I never imagined I would go back to the brothel of my own free will. It was two years since I had been rescued from the dark world. It took most of that time to begin recovering from the horror I had been sold into as a little girl. It was the only life I knew, Until one night, I was rescued and brought to the Mahima.
As weeks became months and months became years. I experienced healing and learned skills to start a new life. I was only four days away from returning to my home country of Nepal when I received a call to go back to the brothel. I knew I had to go. A rescue was being staged that night for a girl I had known when I was there.
Trafficked girls desperately fear the unknown.
When you are living in the brothel, you don’t want to leave. I know it may sound crazy, but the brothel owners – the very people who have taken away your dignity are also the only ones you can remember who provided for you. They put a roof over your head, food in your belly. They become your family. Besides, they tell you it’s worse out there and that this is all you’re worth. And you believe them. Because you have seen the police frequent the brothel. And you have heard the stories of the girls who are promised rescue. Only to be caught again.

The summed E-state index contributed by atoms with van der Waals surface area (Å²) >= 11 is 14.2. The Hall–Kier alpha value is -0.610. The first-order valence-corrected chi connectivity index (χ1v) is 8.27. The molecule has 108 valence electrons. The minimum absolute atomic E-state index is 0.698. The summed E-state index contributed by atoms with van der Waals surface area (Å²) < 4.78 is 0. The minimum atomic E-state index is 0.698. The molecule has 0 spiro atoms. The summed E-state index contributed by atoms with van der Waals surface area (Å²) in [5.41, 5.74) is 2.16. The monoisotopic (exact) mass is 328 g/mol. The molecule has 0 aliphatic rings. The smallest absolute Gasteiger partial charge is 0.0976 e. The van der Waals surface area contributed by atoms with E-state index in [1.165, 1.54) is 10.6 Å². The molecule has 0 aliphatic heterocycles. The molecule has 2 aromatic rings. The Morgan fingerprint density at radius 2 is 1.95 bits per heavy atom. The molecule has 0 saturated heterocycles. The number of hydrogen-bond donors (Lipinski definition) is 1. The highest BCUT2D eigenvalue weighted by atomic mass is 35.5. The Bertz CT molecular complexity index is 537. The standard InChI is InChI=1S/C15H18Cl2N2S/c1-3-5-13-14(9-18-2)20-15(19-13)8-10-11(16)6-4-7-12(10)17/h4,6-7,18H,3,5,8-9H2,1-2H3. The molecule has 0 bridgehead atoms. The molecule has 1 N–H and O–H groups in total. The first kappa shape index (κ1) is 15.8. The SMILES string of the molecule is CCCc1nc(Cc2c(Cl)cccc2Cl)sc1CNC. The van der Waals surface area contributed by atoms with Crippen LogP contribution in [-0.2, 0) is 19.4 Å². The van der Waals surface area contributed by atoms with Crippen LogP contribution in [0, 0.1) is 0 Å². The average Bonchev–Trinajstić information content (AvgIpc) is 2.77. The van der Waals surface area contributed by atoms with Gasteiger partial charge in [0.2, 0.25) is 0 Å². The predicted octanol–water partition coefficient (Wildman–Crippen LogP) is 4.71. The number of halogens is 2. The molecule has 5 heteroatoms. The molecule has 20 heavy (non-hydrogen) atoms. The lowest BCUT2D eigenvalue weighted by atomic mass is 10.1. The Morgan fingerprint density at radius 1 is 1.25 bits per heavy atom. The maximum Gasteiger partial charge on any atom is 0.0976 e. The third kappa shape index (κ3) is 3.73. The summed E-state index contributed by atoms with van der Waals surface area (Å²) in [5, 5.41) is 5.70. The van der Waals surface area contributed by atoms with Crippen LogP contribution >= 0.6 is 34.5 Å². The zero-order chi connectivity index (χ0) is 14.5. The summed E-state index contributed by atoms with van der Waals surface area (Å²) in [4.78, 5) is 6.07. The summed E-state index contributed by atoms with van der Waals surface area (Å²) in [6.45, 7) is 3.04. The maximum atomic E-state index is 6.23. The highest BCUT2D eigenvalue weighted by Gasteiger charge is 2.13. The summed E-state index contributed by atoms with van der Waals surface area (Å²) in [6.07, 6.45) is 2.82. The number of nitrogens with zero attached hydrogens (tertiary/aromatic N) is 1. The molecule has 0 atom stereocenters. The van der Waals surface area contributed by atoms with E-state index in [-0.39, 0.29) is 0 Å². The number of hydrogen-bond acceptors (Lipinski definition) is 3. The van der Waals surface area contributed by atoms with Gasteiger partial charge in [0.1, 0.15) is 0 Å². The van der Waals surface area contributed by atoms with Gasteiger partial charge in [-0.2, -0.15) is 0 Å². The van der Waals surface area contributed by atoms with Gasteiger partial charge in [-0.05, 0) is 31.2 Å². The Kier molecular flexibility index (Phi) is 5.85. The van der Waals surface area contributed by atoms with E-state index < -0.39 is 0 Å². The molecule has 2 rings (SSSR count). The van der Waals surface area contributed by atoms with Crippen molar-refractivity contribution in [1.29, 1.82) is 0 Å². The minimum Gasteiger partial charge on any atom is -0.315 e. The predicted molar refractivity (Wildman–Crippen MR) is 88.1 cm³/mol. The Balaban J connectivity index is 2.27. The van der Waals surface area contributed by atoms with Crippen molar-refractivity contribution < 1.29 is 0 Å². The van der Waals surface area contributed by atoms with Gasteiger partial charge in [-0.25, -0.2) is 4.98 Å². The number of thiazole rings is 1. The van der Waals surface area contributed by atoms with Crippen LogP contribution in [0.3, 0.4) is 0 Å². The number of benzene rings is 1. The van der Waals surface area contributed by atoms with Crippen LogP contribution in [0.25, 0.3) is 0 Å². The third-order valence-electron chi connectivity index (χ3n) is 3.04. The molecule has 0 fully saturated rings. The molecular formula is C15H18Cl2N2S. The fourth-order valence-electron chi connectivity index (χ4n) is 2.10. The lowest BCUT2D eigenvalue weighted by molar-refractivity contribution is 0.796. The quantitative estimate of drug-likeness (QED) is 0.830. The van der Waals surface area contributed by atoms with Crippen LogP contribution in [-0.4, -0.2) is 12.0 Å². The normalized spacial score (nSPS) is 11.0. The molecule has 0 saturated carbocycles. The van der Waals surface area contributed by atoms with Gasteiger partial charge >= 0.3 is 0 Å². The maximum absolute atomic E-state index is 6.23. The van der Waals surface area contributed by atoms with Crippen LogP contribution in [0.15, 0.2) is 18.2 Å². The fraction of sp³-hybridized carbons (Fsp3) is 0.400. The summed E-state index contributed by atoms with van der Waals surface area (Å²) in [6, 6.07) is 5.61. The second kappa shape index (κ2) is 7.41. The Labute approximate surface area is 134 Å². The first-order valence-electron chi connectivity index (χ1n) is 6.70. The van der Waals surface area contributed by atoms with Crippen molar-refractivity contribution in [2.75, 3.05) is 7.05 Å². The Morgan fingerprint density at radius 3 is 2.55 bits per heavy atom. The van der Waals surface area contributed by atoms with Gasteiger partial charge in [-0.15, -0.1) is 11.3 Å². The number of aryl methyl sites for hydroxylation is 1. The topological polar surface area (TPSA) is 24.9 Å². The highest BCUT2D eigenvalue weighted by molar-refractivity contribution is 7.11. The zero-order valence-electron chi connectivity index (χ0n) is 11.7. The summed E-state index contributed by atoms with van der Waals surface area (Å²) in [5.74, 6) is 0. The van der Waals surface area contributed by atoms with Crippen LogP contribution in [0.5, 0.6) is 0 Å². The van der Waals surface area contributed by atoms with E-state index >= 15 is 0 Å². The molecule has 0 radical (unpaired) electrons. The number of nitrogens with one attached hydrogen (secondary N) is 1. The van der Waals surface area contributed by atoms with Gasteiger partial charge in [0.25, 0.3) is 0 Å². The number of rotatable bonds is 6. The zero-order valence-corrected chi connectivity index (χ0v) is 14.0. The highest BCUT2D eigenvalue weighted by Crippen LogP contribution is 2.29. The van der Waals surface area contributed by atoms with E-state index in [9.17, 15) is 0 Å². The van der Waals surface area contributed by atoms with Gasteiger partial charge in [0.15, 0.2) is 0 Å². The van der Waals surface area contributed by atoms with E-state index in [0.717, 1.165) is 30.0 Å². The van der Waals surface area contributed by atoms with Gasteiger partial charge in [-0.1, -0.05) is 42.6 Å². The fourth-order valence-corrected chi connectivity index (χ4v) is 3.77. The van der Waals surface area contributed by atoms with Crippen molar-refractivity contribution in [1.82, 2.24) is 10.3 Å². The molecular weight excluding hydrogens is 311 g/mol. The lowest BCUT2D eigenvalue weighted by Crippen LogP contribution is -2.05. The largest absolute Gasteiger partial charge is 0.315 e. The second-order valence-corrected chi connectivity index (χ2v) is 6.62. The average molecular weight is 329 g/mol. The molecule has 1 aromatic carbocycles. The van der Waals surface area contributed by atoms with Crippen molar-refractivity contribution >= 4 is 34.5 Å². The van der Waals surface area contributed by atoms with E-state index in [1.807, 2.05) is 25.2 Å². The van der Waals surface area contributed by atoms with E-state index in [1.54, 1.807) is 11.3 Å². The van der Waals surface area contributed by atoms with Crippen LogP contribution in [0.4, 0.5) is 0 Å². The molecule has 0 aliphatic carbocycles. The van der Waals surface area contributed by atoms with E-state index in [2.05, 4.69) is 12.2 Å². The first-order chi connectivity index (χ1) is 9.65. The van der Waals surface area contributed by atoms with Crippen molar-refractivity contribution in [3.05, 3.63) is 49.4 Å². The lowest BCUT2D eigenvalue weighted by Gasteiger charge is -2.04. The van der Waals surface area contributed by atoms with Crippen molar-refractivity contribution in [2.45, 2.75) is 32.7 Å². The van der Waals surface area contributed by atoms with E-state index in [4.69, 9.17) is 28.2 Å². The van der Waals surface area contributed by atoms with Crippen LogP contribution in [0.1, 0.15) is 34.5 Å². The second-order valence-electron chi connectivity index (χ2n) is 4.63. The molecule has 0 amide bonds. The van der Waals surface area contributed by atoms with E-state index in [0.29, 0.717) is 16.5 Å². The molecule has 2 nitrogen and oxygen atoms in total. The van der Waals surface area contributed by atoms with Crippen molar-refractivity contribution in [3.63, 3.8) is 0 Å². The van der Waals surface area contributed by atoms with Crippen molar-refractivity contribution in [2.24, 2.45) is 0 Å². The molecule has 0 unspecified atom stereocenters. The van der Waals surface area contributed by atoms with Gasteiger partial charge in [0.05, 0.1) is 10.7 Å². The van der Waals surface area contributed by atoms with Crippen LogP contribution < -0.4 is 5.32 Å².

Because of fear, girls often resist their own rescue.
On the street outside the brothel with one of the aunties from the Mahima home, I heard the shouts that erupted inside as the police struggled to bring the girl with them. They had to restrain her with handcuffs on her hands and feet. Her eyes were wide with fear. But I wanted this girl to believe that she can be free. That there is hope beyond the four walls at the brothel she has called home since she was 11 years old. I wanted her to know that there is another home waiting for her.
One girl’s transformation leads to another.
Arriving at the police station. I sat in the car and gently spoke to her. Don’t be afraid I told her. I was in the brothel with you. And you’re going to a safe place now. We know what you have been through. And you don’t need to be ashamed. After an hour, the girl finally calmed down. I told the police they could remove the handcuffs. That she wouldn’t be violent anymore. I cared for her that night at the Mahima home. Applying pain balm to her bruised body and combing her hair late into the evening. The next morning when I came to the daily devotion the girl was already waiting, bathed and with their hair oiled and combed and radiant. The change she had already experienced in one night was amazing.
Mahima means glory.
I am so thankful for the Mahima home. This is where girls like us learn that we have dignity because we were created for God’s glory. This is where we are loved. This is where start a new life.